China News Service, Urumqi, October 18th, title: What is the continuation of "intangible cultural heritage"?

"Break the circle" glow with new vitality

  Author Hu Jiachen

  China's intangible cultural heritage (referred to as "intangible cultural heritage") has a wide variety, diverse forms and rich content.

As an important carrier of China's excellent traditional culture, it is worth considering how intangible cultural heritage avoids being "covered in memory".

  The reporter saw at the "Xinjiang is a Good Place-Intangible Cultural Heritage Exhibition of 19 Provinces and Cities Aid to Xinjiang" held here, and nearly a hundred non-genetic inheritors showed up with nearly 1,000 exhibits. The viewers called it an exhibition. An extraordinary cultural feast".

Behind the scenes reflects that China's various intangible cultural heritages are emerging, and they want to "break the circle" and stand up.

Intangible heritage can also be very trendy

  Zhao Weibin held the handle to operate flexibly, and a robot modeled after a lion immediately performed various actions.

"This is a lion dance robot, one of our more than 150 intangible cultural and creative products. I want to use these cultural and creative products to explain that intangible cultural heritage sees people, objects, and life."

  Zhao Weibin was born in a family of lion dance performers and is the representative inheritor of the national intangible cultural heritage lion dance in Guangdong.

For 40 years, he has devoted himself to the inheritance and promotion of lion dance.

"In 2011, we began to promote the'lion dance into the campus', and pioneered the'primary school lion dance between classes'."

  Inheritance cannot be accomplished overnight.

"Intangible cultural heritage comes from life, and the important thing is to awaken everyone's memory and interest in it." Zhao Weibin then pondered the development of cultural and creative products.

From hand-held toys and pendants to lion dance robots.

"It is necessary to pass on intangible cultural heritage in a way that people are willing to accept today."

  In Zhao Weibin's view, although intangible cultural heritage is a traditional culture, it is by no means "out of reach".

"I created a lion dance stage play, using traditional stories as the theme, and even added breakdancing elements. The performance was recognized by the audience, and I also felt everyone's enthusiasm for intangible cultural heritage."

Get rid of poverty with the help of intangible cultural heritage

  From promoting Dong brocade weaving skills to declare intangible cultural heritage, to leading the "embroiders" to get rid of poverty and become rich, Ou Ruifan has a deep affection for Dong brocade.

"When I was working in the government's cultural department, I found that young people's interest in Dong Jin was waning, and people who knew Dong Jin could not make a living from it. Various factors had a serious impact on the inheritance of Dong Jin."

  Ou Ruifan, who has lived in a Dong village since his childhood, is unwilling to lose his "old craftsmanship".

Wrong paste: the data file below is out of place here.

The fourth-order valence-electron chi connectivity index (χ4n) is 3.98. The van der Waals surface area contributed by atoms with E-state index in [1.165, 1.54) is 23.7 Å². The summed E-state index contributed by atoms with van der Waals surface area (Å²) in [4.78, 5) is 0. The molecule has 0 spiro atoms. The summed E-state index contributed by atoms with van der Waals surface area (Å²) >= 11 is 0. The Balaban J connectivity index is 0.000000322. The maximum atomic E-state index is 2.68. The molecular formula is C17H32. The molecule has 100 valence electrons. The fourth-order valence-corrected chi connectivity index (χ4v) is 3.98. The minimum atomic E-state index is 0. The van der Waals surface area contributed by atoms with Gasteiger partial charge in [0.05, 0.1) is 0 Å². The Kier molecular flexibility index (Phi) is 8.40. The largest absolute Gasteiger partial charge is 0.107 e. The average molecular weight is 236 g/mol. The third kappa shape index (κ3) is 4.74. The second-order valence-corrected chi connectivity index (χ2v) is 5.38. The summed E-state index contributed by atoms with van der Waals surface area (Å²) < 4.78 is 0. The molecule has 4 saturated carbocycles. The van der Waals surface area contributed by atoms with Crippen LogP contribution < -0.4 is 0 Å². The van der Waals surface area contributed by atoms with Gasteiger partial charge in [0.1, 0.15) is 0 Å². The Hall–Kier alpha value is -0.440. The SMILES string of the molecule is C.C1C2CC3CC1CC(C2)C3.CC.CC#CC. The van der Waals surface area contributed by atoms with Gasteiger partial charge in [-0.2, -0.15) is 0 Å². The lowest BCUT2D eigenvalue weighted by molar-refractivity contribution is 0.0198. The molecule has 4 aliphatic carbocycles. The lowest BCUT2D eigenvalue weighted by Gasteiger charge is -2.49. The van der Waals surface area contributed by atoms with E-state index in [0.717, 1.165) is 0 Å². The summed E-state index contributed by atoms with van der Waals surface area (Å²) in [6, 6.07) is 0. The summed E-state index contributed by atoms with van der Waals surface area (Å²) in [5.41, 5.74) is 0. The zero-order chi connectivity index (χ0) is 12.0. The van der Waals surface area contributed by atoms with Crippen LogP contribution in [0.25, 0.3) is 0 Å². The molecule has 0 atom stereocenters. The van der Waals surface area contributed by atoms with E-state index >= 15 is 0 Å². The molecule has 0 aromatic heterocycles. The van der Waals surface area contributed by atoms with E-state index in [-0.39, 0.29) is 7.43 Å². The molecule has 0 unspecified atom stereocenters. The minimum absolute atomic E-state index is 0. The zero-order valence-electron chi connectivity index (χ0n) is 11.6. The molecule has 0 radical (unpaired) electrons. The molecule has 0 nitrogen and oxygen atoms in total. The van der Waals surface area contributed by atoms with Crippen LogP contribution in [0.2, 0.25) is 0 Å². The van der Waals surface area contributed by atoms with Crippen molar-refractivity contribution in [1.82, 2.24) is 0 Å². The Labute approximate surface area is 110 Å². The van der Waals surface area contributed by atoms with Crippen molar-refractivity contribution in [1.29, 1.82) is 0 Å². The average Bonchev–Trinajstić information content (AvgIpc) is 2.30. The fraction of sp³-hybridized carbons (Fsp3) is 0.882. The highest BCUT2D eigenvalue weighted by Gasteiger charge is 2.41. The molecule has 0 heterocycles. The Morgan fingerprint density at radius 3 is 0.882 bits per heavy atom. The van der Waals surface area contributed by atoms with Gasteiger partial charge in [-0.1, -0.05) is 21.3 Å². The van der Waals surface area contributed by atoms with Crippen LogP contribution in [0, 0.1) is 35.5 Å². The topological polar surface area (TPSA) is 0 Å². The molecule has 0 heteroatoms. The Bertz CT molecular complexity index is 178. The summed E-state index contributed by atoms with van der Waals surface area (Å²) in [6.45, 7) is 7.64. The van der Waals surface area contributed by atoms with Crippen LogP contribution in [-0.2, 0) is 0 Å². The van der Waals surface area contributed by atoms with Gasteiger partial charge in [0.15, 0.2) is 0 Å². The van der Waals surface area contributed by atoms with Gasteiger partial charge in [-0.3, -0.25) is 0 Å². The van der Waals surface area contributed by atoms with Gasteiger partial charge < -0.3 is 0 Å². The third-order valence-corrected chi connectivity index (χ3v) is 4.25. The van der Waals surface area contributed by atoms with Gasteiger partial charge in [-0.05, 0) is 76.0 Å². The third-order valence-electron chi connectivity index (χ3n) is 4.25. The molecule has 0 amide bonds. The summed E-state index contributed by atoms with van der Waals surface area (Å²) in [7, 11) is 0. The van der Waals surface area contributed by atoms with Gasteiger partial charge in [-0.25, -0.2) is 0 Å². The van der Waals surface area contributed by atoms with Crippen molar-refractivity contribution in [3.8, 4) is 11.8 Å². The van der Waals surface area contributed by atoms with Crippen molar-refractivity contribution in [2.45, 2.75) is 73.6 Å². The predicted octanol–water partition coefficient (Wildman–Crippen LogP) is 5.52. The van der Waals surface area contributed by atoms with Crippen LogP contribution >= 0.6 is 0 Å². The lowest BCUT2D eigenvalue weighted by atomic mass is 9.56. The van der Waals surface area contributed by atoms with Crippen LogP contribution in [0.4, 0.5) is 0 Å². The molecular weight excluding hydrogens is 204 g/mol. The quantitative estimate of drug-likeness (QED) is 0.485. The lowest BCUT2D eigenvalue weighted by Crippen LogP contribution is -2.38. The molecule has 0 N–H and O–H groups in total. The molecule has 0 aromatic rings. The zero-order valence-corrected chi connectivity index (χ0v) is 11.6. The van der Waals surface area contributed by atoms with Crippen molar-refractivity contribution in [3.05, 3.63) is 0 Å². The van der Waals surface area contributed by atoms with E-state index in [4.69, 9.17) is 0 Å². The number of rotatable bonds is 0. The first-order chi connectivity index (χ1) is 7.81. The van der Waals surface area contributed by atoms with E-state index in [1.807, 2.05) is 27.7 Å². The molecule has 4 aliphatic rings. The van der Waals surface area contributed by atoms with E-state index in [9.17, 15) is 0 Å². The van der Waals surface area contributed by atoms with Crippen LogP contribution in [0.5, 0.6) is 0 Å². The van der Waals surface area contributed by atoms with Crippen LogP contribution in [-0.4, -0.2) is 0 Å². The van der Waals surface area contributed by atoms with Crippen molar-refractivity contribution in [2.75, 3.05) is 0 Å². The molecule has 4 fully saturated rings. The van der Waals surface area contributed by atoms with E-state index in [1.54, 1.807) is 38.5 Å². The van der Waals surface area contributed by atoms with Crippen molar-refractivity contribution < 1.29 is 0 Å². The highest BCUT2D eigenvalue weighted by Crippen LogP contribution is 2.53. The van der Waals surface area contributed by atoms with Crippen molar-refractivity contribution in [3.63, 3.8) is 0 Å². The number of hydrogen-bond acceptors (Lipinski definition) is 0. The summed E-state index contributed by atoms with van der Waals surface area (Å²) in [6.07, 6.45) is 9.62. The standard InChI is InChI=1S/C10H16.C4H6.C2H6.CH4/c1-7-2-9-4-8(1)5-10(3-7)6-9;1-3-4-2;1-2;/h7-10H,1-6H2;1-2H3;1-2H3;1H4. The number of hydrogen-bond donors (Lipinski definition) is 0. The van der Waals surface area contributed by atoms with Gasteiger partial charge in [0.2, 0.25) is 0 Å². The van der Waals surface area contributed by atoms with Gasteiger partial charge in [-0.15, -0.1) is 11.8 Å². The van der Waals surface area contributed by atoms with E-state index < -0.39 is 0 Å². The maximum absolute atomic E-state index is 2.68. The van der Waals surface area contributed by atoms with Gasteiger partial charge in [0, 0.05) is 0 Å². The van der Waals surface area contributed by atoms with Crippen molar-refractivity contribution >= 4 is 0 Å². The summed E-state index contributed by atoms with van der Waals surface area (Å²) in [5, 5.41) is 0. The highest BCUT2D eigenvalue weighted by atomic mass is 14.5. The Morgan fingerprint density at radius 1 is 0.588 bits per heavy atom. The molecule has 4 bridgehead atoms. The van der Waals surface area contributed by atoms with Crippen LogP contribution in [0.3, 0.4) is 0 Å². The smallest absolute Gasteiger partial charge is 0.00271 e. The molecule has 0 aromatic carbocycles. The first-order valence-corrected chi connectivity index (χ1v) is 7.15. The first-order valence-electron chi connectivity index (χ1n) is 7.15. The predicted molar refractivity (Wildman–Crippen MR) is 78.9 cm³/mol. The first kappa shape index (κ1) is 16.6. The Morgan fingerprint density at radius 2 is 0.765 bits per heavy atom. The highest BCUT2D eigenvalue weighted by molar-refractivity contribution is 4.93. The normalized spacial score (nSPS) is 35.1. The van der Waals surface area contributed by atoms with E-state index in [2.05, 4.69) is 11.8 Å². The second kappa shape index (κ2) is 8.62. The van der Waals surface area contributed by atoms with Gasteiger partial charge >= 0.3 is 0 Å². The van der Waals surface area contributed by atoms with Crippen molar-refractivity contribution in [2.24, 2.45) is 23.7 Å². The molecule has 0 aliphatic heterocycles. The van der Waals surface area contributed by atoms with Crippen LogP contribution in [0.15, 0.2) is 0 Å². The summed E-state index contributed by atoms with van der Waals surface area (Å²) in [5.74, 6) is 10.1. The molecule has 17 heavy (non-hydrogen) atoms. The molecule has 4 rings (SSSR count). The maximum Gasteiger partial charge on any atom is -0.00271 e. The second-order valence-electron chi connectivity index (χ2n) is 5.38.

Since then, she and her colleagues have actively promoted the application of Dong brocade weaving skills.

In June 2008, Dong brocade weaving skills were included in China's second batch of national intangible cultural heritage lists.

  But Ou Ruifan still had something unfinished.

"My county was a poor county at the time, and some women did not have the ability to get rid of poverty. I had the idea of ​​turning Dong brocade into an industry to help get rid of poverty." After resigning from public office, Ou Ruifan established a company.

"Women learn skills through training courses and complete orders at home. This way they can take care of their families and have a stable income."

  So far, Ou Ruifan has held nearly 30 training courses with more than 5,000 trainees.

"The company has 400 embroidered women, with an average monthly income of nearly 3,000 yuan (RMB, the same below). More than 100 types of products are sold to the United States, South Korea and other places."

Exchange and mutual learning to promote common prosperity

  During the "Intangible Heritage Exhibition", Uyghur embroidery "encounters" Guangxiu, Dutar and Matouqin... non-inherited inheritors communicated with each other and exchanged skills.

At the same time, non-genetic inheritors from 19 provinces and cities in Xinjiang who assisted their counterparts also went to their counterparts to perform exhibitions and performances.

  At the symposium held here, experts and scholars conducted extensive discussions on the topic of "How to integrate and develop Xinjiang intangible cultural heritage protection and cultural tourism".

Recommendations such as "building intangible cultural heritage brand", "intangible cultural heritage innovation into modern elements", and "helping Xinjiang intangible cultural heritage expand the market" will promote the creative transformation and innovative development of Xinjiang intangible cultural heritage.

  Rao Quan, Vice Minister of the Ministry of Culture and Tourism of China, said at the opening ceremony of the "Intangible Heritage Exhibition" that the "Intangible Heritage Exhibition" will further promote exchanges and mutual assistance between Xinjiang and brother provinces, autonomous regions and municipalities, and further tell the story of the beautiful Xinjiang. Carrying forward the excellent Chinese traditional culture has a positive effect.


Keywords: heritage, continuation, zhao weibin, glow, hu jiachen, forms, lion dance robot, china, xinjiang, ou ruifan, inheritors, viewers, culture, content, circle